Officer Failed to Warn CIA Before Khost Bombing that Killed Civilian Contractors
Posted by defensebaseactcomp on October 20, 2010
by Mark Mazzetti New York Times
WASHINGTON — Three weeks before a Jordanian double agent set off a bomb at a remote Central Intelligence Agency base in eastern Afghanistan last December, a C.I.A. officer in Jordan received warnings that the man might be working for Al Qaeda, according to an investigation into the deadly attack.
But the C.I.A. officer did not tell his bosses of suspicions — brought to the Americans by a Jordanian intelligence officer — that the man might be planning to lure Americans into a trap, according to the recently completed investigation by the agency. Later that month the Qaeda operative, a Jordanian doctor, detonated a suicide vest as he stood among a group of C.I.A. officers at the base.
The internal investigation documents a litany of breakdowns leading to the Dec. 30 attack at the Khost base that killed seven C.I.A. employees, the deadliest day for the spy agency since the 1983 bombing of the American Embassy in Beirut. Besides the failure to pass on warnings about the bomber, Humam Khalil Abu-Mulal al-Balawi, the C.I.A. investigation chronicled major security lapses at the base in Afghanistan, a lack of war zone experience among the agency’s personnel at the base, insufficient vetting of the alleged defector and a murky chain of command with different branches of the intelligence agency competing for control over the operation.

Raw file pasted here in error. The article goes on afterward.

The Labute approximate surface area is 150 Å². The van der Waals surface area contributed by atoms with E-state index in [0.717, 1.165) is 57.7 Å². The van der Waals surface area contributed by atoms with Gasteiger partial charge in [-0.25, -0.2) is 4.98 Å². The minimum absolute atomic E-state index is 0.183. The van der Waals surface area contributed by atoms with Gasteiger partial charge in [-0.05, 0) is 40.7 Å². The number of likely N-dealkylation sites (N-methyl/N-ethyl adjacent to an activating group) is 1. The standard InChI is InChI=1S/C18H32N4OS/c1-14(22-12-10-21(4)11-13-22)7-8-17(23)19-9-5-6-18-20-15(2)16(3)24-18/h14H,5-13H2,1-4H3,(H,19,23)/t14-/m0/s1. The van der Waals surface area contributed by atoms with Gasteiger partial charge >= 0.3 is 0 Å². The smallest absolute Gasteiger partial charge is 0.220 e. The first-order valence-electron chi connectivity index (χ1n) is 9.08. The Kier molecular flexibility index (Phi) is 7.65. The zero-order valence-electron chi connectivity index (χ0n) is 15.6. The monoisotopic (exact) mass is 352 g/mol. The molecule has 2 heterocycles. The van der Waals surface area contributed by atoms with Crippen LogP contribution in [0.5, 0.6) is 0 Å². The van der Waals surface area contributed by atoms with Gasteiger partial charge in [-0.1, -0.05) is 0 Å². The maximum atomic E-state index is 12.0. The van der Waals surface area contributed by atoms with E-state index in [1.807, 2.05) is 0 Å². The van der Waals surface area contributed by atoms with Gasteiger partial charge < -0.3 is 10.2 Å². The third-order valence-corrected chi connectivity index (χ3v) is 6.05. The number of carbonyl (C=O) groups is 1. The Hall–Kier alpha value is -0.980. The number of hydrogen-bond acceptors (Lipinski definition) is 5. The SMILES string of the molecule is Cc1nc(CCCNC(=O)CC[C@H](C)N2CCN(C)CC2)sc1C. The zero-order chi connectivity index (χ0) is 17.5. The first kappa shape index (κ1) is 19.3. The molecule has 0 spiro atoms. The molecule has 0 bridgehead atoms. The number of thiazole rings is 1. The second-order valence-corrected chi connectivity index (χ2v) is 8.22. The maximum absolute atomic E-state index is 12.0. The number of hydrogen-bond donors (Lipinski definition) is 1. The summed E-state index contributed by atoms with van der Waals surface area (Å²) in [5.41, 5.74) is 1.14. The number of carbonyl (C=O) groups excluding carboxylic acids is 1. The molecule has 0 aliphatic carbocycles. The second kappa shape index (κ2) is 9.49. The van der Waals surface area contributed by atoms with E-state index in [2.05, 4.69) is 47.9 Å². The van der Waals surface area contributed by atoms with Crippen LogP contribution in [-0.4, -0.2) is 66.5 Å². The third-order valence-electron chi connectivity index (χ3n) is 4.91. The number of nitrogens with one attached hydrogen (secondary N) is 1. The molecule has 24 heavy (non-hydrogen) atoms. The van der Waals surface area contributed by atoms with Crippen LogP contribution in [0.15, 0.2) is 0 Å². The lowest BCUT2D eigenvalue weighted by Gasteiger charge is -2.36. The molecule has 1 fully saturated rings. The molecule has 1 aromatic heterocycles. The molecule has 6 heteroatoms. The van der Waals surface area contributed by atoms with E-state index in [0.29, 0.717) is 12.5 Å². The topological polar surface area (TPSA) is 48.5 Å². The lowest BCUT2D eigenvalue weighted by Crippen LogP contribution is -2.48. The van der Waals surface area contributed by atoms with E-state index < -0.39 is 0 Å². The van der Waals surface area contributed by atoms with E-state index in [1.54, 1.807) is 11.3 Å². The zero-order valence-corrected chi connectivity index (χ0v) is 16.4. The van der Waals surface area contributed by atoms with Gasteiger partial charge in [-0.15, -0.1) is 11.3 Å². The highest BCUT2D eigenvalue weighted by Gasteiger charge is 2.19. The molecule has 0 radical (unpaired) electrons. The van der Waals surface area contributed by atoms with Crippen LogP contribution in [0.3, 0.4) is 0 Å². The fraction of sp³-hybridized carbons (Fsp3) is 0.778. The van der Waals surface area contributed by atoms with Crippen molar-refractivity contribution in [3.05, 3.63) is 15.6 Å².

Some of these failures mirror other lapses that have bedeviled the sprawling intelligence and antiterrorism community in the past several years, despite numerous efforts at reform.
The report found that the breakdowns were partly the result of C.I.A. officers’ wanting to believe they had finally come across the thing that had eluded them for years: a golden source who could lead them to the terror network’s second highest figure, Ayman al-Zawahri.
As it turned out, the bomber who was spirited onto a base pretending to be a Qaeda operative willing to cooperate with the Americans was actually a double agent who detonated a suicide vest as he stood among a group of C.I.A. officers. “The mission itself may have clouded some of the judgments made here,” said the C.I.A. director, Leon E. Panetta, who provided details of the investigation to reporters on Tuesday. Read more here